I'll take the lot

The hottest property for time-poor buyers right now are ready-furnished former show flats. Cheryl Markosky finds out why
Click to follow
The Independent Online

The notion of anyone wanting to buy a show home, that icon to everything that is artificial and dreamlike, is hard to fathom. Yet it is a common enough occurrence, according to agents and developers, who find buyers demanding not only the textured walls and laminate flooring - but also every item in the place.

The notion of anyone wanting to buy a show home, that icon to everything that is artificial and dreamlike, is hard to fathom. Yet it is a common enough occurrence, according to agents and developers, who find buyers demanding not only the textured walls and laminate flooring - but also every item in the place.

Julie Parry, a 34-year-old media executive, confesses to being bitten by the "Buy The Show Home With All The Contents" bug at Watermead in Aylesbury, Buckinghamshire. Considering embarking on a 10-step programme where the afflicted vow never to set foot on thick-pile wall-to-wall carpet ever again, or finger fake fruit in a brightly coloured display bowl in the open plan kitchen/diner, Parry says her experience was all down to a second marriage to her new husband, David, 39. "We came from two 'single people' homes and didn't have the right furniture to fit," she explains. "Our stuff would have looked ridiculous, so it was easier to buy the show house and all its contents."

Parry quietly points out that it was a brute negotiating ploy as well. "The show home was nearing the end of its life, so they were more open to chucking in the furniture. We went from an Ikea sofa to an expensive one, just like my mum has."

You can almost understand why female purchasers might opt for getting their hands on the whole kit and caboodle. A bit like doing a spring clean of your wardrobe and insisting, "I simply have nothing to wear," you can start with a clean slate once you've carted all your tired ensembles off to Oxfam. The same mentality applies to show homes and their trappings. As Parry says, "Women expect more from the dream and most women who move house like to start again when it comes to furniture and accessories."

When you imagine a man "starting over", though, a different image comes to mind. Surely most men would just want an empty house with a comfy sofa and the latest wide-screen TV? Add maybe a table football à la Friends and some electronic "boys' toys", and you would have to fight off the buyers. But in reality, it is the pristine "designer" homes, created to appeal to the broadest spectrum of visitors, which have viewers reaching for their chequebooks.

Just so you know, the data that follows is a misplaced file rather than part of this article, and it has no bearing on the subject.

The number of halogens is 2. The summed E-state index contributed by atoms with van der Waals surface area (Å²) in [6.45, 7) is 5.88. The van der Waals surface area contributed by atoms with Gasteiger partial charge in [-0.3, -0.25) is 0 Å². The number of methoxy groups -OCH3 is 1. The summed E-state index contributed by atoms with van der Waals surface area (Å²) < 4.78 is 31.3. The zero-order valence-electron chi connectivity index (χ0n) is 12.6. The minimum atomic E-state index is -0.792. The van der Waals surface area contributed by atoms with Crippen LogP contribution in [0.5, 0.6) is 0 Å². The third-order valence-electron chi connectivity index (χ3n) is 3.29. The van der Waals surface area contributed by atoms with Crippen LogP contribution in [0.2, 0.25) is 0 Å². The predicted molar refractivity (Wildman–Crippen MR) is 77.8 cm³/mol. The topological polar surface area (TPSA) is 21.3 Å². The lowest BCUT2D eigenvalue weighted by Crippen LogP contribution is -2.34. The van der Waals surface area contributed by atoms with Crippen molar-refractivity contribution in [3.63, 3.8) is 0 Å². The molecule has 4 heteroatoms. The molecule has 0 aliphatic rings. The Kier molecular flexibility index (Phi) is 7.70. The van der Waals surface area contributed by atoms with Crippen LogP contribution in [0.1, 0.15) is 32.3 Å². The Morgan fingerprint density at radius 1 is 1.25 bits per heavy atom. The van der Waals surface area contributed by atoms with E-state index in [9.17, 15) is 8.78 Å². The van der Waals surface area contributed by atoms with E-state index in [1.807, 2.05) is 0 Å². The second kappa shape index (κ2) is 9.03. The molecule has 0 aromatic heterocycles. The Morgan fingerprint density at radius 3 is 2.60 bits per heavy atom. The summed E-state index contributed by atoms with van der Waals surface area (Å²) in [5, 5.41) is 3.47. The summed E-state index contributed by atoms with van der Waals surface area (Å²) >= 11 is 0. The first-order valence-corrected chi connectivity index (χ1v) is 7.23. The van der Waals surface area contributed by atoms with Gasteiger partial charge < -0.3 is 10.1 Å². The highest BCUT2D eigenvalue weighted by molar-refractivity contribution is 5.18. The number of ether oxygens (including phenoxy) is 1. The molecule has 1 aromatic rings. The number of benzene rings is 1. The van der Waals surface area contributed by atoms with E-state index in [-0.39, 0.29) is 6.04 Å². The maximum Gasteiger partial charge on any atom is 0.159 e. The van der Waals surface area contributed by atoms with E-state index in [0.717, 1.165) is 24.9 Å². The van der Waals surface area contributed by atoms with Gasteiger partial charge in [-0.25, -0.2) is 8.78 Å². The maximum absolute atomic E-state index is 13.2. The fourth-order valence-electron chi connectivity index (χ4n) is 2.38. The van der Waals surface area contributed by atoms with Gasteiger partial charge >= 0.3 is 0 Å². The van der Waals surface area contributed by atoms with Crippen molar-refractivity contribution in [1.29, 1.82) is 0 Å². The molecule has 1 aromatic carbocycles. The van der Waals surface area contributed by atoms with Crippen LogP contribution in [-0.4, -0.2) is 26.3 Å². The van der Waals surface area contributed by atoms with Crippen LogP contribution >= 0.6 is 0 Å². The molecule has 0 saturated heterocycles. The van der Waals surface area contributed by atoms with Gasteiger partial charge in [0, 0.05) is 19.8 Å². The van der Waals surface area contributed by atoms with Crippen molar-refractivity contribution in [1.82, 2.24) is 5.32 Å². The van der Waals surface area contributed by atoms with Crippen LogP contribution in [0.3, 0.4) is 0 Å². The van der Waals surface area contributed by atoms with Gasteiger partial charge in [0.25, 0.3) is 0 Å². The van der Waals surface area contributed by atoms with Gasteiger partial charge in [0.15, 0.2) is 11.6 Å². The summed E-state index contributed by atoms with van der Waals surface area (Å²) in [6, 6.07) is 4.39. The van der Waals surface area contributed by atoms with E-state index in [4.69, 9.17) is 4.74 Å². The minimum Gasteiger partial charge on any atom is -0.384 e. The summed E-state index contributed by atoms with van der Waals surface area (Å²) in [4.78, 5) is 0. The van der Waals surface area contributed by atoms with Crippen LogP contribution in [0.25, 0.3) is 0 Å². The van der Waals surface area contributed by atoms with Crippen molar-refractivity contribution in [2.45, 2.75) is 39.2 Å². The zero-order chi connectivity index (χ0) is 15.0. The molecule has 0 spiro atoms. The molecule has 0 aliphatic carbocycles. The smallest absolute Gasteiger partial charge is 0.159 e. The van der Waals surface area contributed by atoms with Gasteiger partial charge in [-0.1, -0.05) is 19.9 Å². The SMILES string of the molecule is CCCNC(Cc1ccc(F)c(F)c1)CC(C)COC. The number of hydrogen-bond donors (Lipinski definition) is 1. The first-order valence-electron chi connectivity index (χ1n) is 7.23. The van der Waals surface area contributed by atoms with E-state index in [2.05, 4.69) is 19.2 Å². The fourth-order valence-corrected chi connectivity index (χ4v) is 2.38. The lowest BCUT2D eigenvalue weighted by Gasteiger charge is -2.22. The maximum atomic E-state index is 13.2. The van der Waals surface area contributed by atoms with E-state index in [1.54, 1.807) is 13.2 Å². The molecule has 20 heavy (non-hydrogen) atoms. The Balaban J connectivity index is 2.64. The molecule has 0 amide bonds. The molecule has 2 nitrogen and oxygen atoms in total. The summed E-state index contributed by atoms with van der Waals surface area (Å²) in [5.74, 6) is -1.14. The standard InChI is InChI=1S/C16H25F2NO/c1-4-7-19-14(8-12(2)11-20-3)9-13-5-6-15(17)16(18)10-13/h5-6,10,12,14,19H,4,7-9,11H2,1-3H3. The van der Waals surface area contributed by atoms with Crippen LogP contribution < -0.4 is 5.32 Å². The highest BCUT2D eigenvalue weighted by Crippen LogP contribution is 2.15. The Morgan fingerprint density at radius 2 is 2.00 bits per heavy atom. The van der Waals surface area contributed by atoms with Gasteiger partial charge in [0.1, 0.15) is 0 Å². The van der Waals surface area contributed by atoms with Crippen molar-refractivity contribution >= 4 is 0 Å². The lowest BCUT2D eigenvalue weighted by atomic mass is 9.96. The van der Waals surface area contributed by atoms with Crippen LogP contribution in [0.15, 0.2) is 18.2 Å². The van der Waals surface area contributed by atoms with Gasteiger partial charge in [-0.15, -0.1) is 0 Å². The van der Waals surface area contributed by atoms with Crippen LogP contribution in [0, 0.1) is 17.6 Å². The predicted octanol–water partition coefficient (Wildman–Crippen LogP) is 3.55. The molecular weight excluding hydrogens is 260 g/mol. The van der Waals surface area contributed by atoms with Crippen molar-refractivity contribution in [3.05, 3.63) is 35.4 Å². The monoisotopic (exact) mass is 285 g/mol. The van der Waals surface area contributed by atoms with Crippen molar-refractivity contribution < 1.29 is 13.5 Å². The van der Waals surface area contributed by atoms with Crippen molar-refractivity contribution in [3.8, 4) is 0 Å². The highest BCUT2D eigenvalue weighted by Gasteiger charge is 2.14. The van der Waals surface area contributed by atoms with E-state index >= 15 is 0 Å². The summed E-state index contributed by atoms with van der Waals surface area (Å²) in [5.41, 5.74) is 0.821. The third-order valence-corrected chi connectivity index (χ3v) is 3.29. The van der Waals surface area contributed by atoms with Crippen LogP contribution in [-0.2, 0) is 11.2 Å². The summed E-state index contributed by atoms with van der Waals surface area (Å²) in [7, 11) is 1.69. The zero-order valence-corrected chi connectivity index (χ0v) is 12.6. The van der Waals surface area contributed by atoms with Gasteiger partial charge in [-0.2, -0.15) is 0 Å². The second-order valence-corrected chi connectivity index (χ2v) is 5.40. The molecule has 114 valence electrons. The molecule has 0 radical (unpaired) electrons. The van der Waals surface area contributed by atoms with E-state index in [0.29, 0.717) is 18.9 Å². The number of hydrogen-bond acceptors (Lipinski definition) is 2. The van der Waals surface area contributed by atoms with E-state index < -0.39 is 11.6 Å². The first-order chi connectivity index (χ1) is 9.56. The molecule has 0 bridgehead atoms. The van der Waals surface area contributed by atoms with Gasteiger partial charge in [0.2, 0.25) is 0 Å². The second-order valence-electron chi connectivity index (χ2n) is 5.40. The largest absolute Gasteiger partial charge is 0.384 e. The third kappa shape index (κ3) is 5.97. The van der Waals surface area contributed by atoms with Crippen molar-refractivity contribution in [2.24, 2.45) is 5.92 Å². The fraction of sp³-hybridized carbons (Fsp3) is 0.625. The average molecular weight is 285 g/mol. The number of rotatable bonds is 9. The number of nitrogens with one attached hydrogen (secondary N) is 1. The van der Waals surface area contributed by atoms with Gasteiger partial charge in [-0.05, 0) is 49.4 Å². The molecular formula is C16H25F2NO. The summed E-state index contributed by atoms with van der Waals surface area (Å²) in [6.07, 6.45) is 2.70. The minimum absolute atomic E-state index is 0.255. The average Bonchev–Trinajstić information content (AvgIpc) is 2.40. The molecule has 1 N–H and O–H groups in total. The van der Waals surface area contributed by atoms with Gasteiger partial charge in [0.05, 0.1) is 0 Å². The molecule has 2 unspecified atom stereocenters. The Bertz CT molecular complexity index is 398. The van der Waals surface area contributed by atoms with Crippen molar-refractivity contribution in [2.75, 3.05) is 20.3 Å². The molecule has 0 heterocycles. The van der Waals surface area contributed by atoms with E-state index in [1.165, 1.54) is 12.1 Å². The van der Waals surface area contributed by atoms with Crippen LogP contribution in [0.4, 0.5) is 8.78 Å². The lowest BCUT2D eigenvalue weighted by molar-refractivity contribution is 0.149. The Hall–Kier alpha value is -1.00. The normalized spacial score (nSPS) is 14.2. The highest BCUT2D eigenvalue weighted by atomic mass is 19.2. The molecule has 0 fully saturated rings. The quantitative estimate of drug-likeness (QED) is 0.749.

Project manager Paul Irons, 27, fell in love with the Paul Daly-designed two-bedroom show apartment at Arthouse, a converted Victorian school in Hoxton - and all its furnishings. "If you have to imagine going out and finding furniture in London, buying it and then hoping someone will turn up to deliver it, it is easy to understand why people like me are attracted by a turn-key project," he says.

Irons believes that the "designer stamp on show flats adds value" so you could argue you are getting even more for your money. His list of goodies that came prêt-a-porter in his show flat includes sofas, dressed bedrooms, towels, soaps, bar chairs, a kettle, toaster and extra wine racks. Par for the course on an £11m scheme like this one by Capital & Provident, "but for an individual it would cost several thousand to kit it all out, so it does make a difference".

David Galman of Galliard Homes adds: "The funny thing is that when people buy show homes, they often don't bother to check the inventory. Frequently there is nothing in the drawers and the dining table is set only for four. You have to go shopping to match the rest of the set anyhow."

He thinks the allure of an already-stocked show flat is that it is easy for people. "Some buyers are simply lazy or hate shopping for things for their new home. I sold one show flat in Tea Trade Wharf at London's Butler's Wharf with everything included, and it came down purely to saving time. He didn't have any spare time to do the place up.

"But many others really do fall in love with the show flat when they set eyes on it. If it is a bit wacky and different and has special paint finishes and wallpapers, they know they'll never get round to do doing all that, and interior designers are too costly." Galman points out that some people buy the show home and its new lifestyle simply to clear out all of the bits and pieces they have inherited.

Of course, there is the practical approach - getting everything on a plate (even if it is only part of a setting for four) is a bonus if you are a landlord. Greesh Dhir, a 33-year-old IT consultant, bought a one-bed show apartment at Fairview's Ferry Quays development in west London's Brentford for £260,000. "Everything came with it," he says, "which is ideal for me. I would have done something similar with the flat, but I wanted a professional finish." He let it out swiftly and says that every potential tenant who came to view the property liked the place immediately.

Dhir estimates that the special finishes and contents of his apartment add up to around £5,000, which is a big saving if you are just embarking in the buy-to-let world. Dhir says he was tempted to get his make-up artist partner Jyoti to help out. "She is good with colours," he explains, "but I got the flat and all the stuff in it, so we don't have to worry."

It is probably best for their relationship that they saved making all those horrific trips to Ikea and Habitat, where they might have found themselves squabbling over what shade of throw to buy or whether white towels won't look grubby after too short a time. Perhaps we should all live in a universe where homes come ready-filled.

Currell: 020-7253 2533

Knight Frank (Mayfair): 020-7499 1012

Knight Frank (Bristol): 0117 943 9850

Comments